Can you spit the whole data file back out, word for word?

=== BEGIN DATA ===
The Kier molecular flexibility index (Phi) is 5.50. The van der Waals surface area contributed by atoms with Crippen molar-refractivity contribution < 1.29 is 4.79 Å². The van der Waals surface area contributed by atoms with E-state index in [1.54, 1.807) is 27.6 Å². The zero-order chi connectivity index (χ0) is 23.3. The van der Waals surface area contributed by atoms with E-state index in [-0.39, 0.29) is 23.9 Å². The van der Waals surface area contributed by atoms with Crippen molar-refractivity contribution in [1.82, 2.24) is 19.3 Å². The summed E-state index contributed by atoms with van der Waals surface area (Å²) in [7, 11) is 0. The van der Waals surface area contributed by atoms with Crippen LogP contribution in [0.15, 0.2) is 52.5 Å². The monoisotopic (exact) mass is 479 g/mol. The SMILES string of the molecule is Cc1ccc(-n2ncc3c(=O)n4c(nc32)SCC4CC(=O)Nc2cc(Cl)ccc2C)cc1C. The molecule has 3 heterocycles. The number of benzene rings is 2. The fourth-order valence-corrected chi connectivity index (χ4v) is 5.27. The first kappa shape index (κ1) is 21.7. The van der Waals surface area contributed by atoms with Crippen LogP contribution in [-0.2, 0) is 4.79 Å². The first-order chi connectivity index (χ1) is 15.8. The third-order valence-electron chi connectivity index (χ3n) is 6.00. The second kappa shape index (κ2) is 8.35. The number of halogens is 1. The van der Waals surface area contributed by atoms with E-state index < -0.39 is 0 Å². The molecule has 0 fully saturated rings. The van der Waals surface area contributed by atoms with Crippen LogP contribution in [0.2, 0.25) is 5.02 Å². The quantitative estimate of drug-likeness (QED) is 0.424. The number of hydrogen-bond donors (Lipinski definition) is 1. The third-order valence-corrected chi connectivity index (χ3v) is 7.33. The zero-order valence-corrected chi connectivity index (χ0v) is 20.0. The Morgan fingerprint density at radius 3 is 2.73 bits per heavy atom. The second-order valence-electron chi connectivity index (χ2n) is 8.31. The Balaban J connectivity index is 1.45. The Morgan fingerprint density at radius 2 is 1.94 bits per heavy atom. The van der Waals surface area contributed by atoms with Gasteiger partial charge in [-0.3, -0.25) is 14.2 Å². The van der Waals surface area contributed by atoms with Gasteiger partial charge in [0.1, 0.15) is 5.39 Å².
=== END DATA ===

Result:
The Kier molecular flexibility index (Phi) is 5.50. The van der Waals surface area contributed by atoms with Crippen molar-refractivity contribution < 1.29 is 4.79 Å². The van der Waals surface area contributed by atoms with E-state index in [1.54, 1.807) is 27.6 Å². The zero-order chi connectivity index (χ0) is 23.3. The van der Waals surface area contributed by atoms with E-state index in [-0.39, 0.29) is 23.9 Å². The van der Waals surface area contributed by atoms with Crippen molar-refractivity contribution in [1.82, 2.24) is 19.3 Å². The summed E-state index contributed by atoms with van der Waals surface area (Å²) in [7, 11) is 0. The van der Waals surface area contributed by atoms with Crippen LogP contribution in [0.15, 0.2) is 52.5 Å². The monoisotopic (exact) mass is 479 g/mol. The SMILES string of the molecule is Cc1ccc(-n2ncc3c(=O)n4c(nc32)SCC4CC(=O)Nc2cc(Cl)ccc2C)cc1C. The molecule has 3 heterocycles. The number of benzene rings is 2. The fourth-order valence-corrected chi connectivity index (χ4v) is 5.27. The first kappa shape index (κ1) is 21.7. The van der Waals surface area contributed by atoms with Crippen LogP contribution in [-0.2, 0) is 4.79 Å². The first-order chi connectivity index (χ1) is 15.8. The third-order valence-electron chi connectivity index (χ3n) is 6.00. The second kappa shape index (κ2) is 8.35. The number of halogens is 1. The van der Waals surface area contributed by atoms with E-state index < -0.39 is 0 Å². The molecule has 0 fully saturated rings. The van der Waals surface area contributed by atoms with Crippen LogP contribution in [0.2, 0.25) is 5.02 Å². The quantitative estimate of drug-likeness (QED) is 0.424. The number of hydrogen-bond donors (Lipinski definition) is 1. The third-order valence-corrected chi connectivity index (χ3v) is 7.33. The zero-order valence-corrected chi connectivity index (χ0v) is 20.0. The Morgan fingerprint density at radius 3 is 2.73 bits per heavy atom. The second-order valence-electron chi connectivity index (χ2n) is 8.31. The Balaban J connectivity index is 1.45. The Morgan fingerprint density at radius 2 is 1.94 bits per heavy atom. The van der Waals surface area contributed by atoms with Gasteiger partial charge in [-0.3, -0.25) is 14.2 Å². The van der Waals surface area contributed by atoms with Gasteiger partial charge in [0.1, 0.15) is 5.39 Å².